We had the pleasure to talk to Lasse Kristensen from Denmark, an international and well-known lunger. He told us how he started with vaulting and how he became the great coach and lunger he is today. In this first part, we discussed with Lasse topics for beginners to intermediate lungers. You will also find some interesting information and advice if you are starting a vaulting club or training a new horse!

Lasse Kristensen is an ex-vaulter: he was an athlete at the FEI World Equestrian Games™ in Stockholm in 1990, and used to study sports in Denmark when he was a teenager. He actually moved to Germany at the age of 17 years old to improve his vaulting skills for a year. 

“I wanted to become a good vaulter. So I went down to Mühlacker. And at that time I got really interested in lunging! A few times earlier I had been to lunging clinics in Germany.”

Lasse Kristensen vaulting on Dona, and Carsten Skov as a lunger.

After this year in Germany, Lasse Kristensen came back home to Denmark with a clear idea in his mind: he wanted to become a coach, a lunger. Thanks to his close relationships with the vaulting community in Germany, he entered the vaulting/coaching school in Hohenhameln in Germany (closeby Hannover) a bit later on. To be able to take the test, Lasse learned how to speak German, of course. 

“I think I was the only foreigner at the time, the only – not German – so I was really happy at that time to get in that school. That really got me interested in lunging, coaching and I somehow felt it was something I really enjoyed, that I had the feeling for it.”

Lasse Kristensen, in addition of being a lunger, has also been a rider for many years. We can say he is a kind of all-in-one vaulting person: 

“So that was how I got started, really, lunging. I had a background in riding too. So it kind of made sense – vaulting, gymnastics, coaching, lunging.”

What do you like about being a lunger and competing?

“It’s funny to me when non vaulting people ask me what is my job: you know they always say you’re just holding a line with the horse from the middle of the circle, but honestly I don’t tell them what I do because they don’t understand. Actually, for me it is really exciting to run into the arena and to be able to balance the horse under the vaulter! I mean, I’ve prepared the horse at home for what is coming so he is able to carry the vaulter and do a proper job. Sometimes when I am a little bit behind the horse, that means I need to do some corrections about balance, tact, or rythm, so I’m not happy with myself. Whereas when you are lunging during a competition with a perfectly balanced horse, it’s a great feeling! A person I know once said

The lunger has to be the rock in the middle for the vaulter

I am really trying to be like that. In fact, I’ve always believed that if you’re doing tricks on the horse, you have to trust the lunger, who is supposed to do the right thing at the right second: not driving the horse forward in the wrong second, in a jump for instance.”

Photo: Daniel Ellwanger / Lasse Kristensen & Sheena Bendixen at CHIO Aachen 2019

What are the most important qualities/attributes a good lunger needs?

The feeling for it

“Sometimes when I come up to a lunging clinic and I have a feeling that the person has the feeling for it, I mean when you can see that this person is able to look at the close future and is almost reading the horse mindset. Or when the person can notice a bit of lack of muscles here and there, so the person is supporting the horse and acting early enough. Sometimes, I can see that even before a correction is needed: you are slightly putting the horse back so you are a little bit in front of the horse. Some people never really get and learn that. It seems they are always a little bit too late. They don’t really see what I’m describing. So if you have the feeling, the intuition, that is something you can actually see from outside!”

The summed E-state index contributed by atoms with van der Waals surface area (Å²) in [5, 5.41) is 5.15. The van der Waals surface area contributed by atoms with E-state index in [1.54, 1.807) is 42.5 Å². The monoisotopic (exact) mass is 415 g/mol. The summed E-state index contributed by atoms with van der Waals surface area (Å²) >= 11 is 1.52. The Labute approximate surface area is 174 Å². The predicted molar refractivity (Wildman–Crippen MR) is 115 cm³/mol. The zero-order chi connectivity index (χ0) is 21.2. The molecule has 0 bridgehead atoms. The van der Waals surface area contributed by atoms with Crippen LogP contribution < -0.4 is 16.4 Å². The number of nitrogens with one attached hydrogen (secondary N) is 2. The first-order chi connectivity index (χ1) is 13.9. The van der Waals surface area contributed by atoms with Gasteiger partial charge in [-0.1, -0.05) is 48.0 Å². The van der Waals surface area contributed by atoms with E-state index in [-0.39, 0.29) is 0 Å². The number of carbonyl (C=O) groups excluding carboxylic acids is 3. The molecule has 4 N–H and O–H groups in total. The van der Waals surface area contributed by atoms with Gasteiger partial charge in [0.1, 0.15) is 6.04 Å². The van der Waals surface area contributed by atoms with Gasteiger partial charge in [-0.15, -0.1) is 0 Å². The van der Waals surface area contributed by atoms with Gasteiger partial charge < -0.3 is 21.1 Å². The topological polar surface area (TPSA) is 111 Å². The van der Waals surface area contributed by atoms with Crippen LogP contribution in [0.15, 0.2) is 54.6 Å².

The technique

“The other thing, I would say half of it, is the lunging ‘hand’. The feeling of coordination of your hand. And some people really have the ability to feel the horse, and at the same time, they can also correct the horse properly. Let’s say that there is the technique and the feeling for it. Some people have a hard time learning that and for some others it just comes naturally and goes really fast.”

The mentality

“I think the mentality of the lunger is also really important because if you have a lunger that gets stressed and nervous too much it’s really difficult for the vaulter to go up there and do a freestyle. So I think the mentality is a big key to be successful as a lunger.”

Do you ever feel stressed during a competitions or during lunging?

“Yes, I do get stressed and I do get nervous but in a good way, so it’s also exciting in a way.  I enjoy it honestly. I enjoy the challenge, the excitement going on there and of course when you are running in there with a horse that you have control of! Nevertheless, when things go wrong, when you don’t feel you control your horse, when he’s not there with you, when he’s nervous it’s not fun at all: you wonder what to do, how to act, if you should stop everything and when to pull the plug…

Usually I am not very nervous about individuals because there are so fast. If they feel there is something already coming up with the horse they can save themselves really well. But in squad freestyle, if the horse reacts, it’s much longer before the vaulters finish. And I’m always more cautious, nervous and careful somehow in a squad freestyle. It is a very big responsibility I think we have as a lunger.”

As a lunger, what are you looking for when choosing a vaulting horse?

A good mentality